trillion of dry powder just waiting to be used. do you expect in this environment with all of the uncertainty, the fiscal cliff, all of the issues we've been talking about all morning, that you can actually put all that money to work? >> for one, it's $1 trillion has been there for quite some time. it's not all of a sudden $1 trillion. it's been there for five, six, seven years so you typically have $800 million to $1 trillion of dry powder. the uncertainty is a good thing for private equity investments. you make the most of your money when you're doing things in uncertain environments so disique qudi disequilibrium is something people like us like. >> he doesn't seem to buy that the fiscal cliff is a big issue. i don't want to overstate it. >> it's a big issue. i think it's going to be resolved. i think everyone sooner or later does what's in their best interest, to resolve this problem. >> how are all of these issues, europe, china slowdown, fiscal cliff, what's going to happen to taxes, how is that impacting the way you're think being it. >> in any given period of time o
the industrial back to work. how much is obama spending every year on an green global environment? how much money has he spent on the environment? everybody keeps calling me wanting me to go to college and stuff. how can i go to work -- there is no industrial work? >> thank you for the call. you mentioned ron paul -- of course it was congressman paul ryan debating tonight. >> i want to state that you said earlier that somebody on the page stated joe biden was a fool. he was an overly aggressive. i feel like obama should have been more aggressive with romney in the first debate. look, joe biden put it this administrative record on the record. paul ryan that could not back up what he was saying. >> ok. thank you for the call. john has this point. . >> and other men are two with your calls and comments and another chance to see the debate in its entirety. less is on the phone from kentucky. >> is essentially the format really did not serve either by then -- joe biden or paul ryan. i thought the constant interruptions word beneath the dignity of somebody running for the office. joe biden really turns
about monetary policy and current environment and focus primarily the role of large-scale asset purchases. before doing so let me note the usual disclaim, the thoughts are about to give you are my own and do not necessarily reflect the views of others on the fomc. there is a considerable diversity of views within the fomc and within, among economists more generally about the use of large-scale asset purchases, lsaps and other unconventional policy tools. this healthy given unenviable circumstances we find ourselves. let me be clear where i stand. i support the committees decision of last month, namely to initiate purchases of mortgage-backed securities, mbs, at a rate of $40 billion a month in tandem with the ongoing maturity extension program of treasury securities. and to plant a con to continue those purchases if the committee does not observe a substantial improvement in the labor market outlook. given where we are and given what we know i firmly believe this was the right decision. in my comments today, i'm only going to briefly review the kise for taking that action as tha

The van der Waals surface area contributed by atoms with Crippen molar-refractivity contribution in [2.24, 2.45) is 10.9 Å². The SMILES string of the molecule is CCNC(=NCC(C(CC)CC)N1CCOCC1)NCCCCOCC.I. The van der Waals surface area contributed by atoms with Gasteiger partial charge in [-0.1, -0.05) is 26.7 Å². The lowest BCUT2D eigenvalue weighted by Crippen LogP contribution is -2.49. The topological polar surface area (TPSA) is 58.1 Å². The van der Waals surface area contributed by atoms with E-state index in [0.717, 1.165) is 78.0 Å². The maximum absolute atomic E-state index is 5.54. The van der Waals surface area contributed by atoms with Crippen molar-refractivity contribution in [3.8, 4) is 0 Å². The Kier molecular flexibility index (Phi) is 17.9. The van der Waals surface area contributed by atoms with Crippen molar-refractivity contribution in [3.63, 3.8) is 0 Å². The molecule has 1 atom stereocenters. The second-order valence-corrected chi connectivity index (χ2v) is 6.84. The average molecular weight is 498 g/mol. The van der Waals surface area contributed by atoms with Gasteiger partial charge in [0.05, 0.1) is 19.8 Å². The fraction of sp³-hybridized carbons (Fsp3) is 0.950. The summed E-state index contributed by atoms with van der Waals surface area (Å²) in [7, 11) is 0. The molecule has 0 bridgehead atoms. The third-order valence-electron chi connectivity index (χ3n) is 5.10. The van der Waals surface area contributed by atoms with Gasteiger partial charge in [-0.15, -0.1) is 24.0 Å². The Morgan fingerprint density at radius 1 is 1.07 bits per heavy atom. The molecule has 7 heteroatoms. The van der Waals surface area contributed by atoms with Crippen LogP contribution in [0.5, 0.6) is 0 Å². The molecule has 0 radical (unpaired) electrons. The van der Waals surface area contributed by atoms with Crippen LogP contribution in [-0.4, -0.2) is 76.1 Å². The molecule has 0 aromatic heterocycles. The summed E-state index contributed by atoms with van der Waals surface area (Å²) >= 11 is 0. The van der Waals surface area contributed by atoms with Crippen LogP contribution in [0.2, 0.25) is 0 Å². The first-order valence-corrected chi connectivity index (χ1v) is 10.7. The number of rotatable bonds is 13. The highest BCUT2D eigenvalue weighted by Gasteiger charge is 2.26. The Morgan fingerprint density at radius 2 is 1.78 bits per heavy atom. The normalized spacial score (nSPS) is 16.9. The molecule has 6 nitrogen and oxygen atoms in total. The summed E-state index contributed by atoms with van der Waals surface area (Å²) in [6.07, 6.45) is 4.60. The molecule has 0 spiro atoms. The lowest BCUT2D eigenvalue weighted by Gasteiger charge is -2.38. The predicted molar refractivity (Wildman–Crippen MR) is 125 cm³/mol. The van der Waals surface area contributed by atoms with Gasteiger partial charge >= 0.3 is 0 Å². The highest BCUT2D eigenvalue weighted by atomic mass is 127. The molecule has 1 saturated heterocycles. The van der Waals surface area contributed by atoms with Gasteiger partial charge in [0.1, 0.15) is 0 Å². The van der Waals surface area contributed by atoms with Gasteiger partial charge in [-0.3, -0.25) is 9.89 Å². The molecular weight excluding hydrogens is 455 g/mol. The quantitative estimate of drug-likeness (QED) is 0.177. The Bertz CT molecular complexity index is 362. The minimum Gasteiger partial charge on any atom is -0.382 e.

by changes in the environment. and john blackstone tells us about that. >> reporter: on the shores of washington state's olympic peninsula, bill dewey is a farmer, a shellfish farmer. he's been raising oysters, clams, and muscles for 30 years. >> i'm in shellfish heaven. it is just a gift of nature. mpsthe hatchery pumps in seawater to nurture baby oysters, this looks like dark igter when you first look at it but in fact there are 20 million baby oysters in this little tank in front of us here. >> >> reporter: but suddenly the ocean water is preventing new oysters from forming shells. they die. >> it dissolves the shells of of oysters. >> reporter: they're very vulnerable. ibed theibed the die-off to hundreds of scientists in monterey, california. they call is ocean -terification, and with google, produced a globe showing the long-term impact. the deepening red illustrates the expected rise in ocean acid levels over the next three centuries. what is turning the oceans to acid is carbon dioxide from cars and factories. 30% of co2 released into the atmosphere is absorbed by the ocean